Small wonder he finds his task a hard one! Small wonder he says so much about the difficulties which beset him! He does his duty by Mary Jane, provides her with a lover, and laboriously strives to strew with novelistic thorns the devious paths of courtship. What must be his sentiments, when the ungrateful hussy refuses, after all his trouble, to marry the young man. Or perhaps she declines to be called Mary Ann, and insists that her name is Arabella, to his great annoyance and discomfiture. Lurid possibilities of revolt suggest themselves on every side, until the unhappy novel-writer, notwithstanding his detestation of the "feudal ideal," as illustrated by Sir Walter Scott, must sigh occasionally for "les Droits Seigneuriaux," which would enable him to hang a few of his rebellious puppets, "pour encourager les autres." It may be worth while, in this connection, to remind him of the absolutely arbitrary manner in which Mr. Anthony Trollope, that true master of realism, disposed of Mrs. Proudie. If ever there was a character in fiction whom we should have trusted to hold her own against her author, Mrs. Proudie was that character. No reasonable creature will for a moment pretend that an amiable, easy-going, middle-aged gentleman like Mr. Trollope was a match for the Bishop's wife, who had, in her day, routed many a stronger man. She had lived so long, too. In novel after novel she had played her vigorous part, until the right to go on living was hers by force of established usage and custom. Yet this is what happened. One morning Mr. Trollope, while writing at the Athenæum Club, enjoyed the salutary experience of hearing himself criticised, and very unfavorably criticised, by two of the club members. Among other things, they said they were tired of reading about the same people over and over again; they thought if a man had not wit enough to evolve new characters, he had better give up composing novels; and they objected especially to the perpetual domination of a woman so odious as Mrs. Proudie. At this juncture, Mr. Trollope could be silent no longer. He arose, confessed his identity, admitted his sin, and promised, by way of amendment, to kill Mrs. Proudie "before the week was out;" for were not the unfinished chapters of the "Last Chronicles of Barset" lying at that moment on his table? And what is more, he kept his word. He slew Mrs. Proudie, apparently quite oblivious to the fact that he was interfering unwarrantably with "nature's arrangement." I mention this incident to show that it is possible for a really determined author, who knows his rights and will have them, to overcome the resistance of the most obstinate character in his book.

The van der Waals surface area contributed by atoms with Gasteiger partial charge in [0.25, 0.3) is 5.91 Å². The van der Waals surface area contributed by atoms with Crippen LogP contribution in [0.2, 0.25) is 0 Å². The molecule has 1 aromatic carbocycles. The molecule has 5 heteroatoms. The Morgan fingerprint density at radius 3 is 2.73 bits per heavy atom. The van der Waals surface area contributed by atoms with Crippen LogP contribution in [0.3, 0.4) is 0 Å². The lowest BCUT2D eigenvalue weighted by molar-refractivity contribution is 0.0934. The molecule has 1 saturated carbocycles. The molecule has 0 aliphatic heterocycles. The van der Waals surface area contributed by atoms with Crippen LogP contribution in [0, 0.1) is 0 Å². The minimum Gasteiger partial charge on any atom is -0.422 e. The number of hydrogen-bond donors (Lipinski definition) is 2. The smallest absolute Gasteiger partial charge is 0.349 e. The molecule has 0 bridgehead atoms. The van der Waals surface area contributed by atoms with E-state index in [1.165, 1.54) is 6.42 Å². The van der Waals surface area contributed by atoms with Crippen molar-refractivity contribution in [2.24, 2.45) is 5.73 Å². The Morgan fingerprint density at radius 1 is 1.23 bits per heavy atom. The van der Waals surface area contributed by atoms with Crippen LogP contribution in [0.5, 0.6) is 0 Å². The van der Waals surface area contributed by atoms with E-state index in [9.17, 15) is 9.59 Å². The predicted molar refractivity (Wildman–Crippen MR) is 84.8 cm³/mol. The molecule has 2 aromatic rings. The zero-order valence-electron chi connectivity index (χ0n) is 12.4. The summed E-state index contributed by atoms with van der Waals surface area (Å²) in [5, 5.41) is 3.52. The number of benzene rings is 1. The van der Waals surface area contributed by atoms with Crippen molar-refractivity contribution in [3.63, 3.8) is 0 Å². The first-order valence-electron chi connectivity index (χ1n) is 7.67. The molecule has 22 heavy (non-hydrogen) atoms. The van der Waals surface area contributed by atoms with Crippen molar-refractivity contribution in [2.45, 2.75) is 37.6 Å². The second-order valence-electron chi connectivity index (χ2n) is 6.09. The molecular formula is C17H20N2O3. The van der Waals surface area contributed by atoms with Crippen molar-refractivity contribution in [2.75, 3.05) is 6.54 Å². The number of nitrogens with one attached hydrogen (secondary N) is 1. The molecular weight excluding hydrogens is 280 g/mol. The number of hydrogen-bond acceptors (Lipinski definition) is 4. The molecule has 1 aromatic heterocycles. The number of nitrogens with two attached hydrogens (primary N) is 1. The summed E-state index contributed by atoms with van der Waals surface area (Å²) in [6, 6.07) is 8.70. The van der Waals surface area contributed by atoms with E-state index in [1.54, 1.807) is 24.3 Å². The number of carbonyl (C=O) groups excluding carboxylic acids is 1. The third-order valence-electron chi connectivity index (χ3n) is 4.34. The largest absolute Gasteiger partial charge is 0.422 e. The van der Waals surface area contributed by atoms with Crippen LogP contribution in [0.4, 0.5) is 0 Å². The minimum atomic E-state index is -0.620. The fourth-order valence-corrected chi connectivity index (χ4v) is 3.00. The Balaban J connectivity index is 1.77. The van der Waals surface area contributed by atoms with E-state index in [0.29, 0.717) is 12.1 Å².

For the rest, it does not appear to the peace-loving reader that either the realist or the romancist has any very convincing arguments to offer in defense of his own exclusive orthodoxy. When the romancist affirms that his books lift men out of the sordid, painful realities of life into a healthier atmosphere, and make them temporarily forgetful of sadness and discontent, the realist very sensibly replies that he prefers facts, however sordid, to literary anodynes, and that it is his peculiar pleasure to grapple with things as they are. When the realist remarks in turn that nothing is easier than to write of love and war, but that it "lacks distinction," and shows a puerile and childish mind, the romancist merely chuckles, and clasps "Les Trois Mousquetaires" closer to his heart. Neither of the combatants is likely to be much affected by anything the other has to say, and we, outside the ring, can but echo Marianne Dashwood's sentiment, "This is admiration of a very particular kind." Mr. Stevenson and Mr. Lang have both distinctly recorded their debt of gratitude to Dumas. They cannot and do not claim that he is at all times an edifying writer; but many a weary hour has been brightened for them by the magic of his art, many a fretful doubt laid to rest by contact with his virile gayety and courage. On the other hand, Mr. Boyesen has just as distinctly and just as sincerely assured us that Dumas had no charm nor spell for him, and he has added his impression that it is only those who, intellectually, never outgrow their boyhood who continue to delight in such "sensational chronicles of impossible deeds."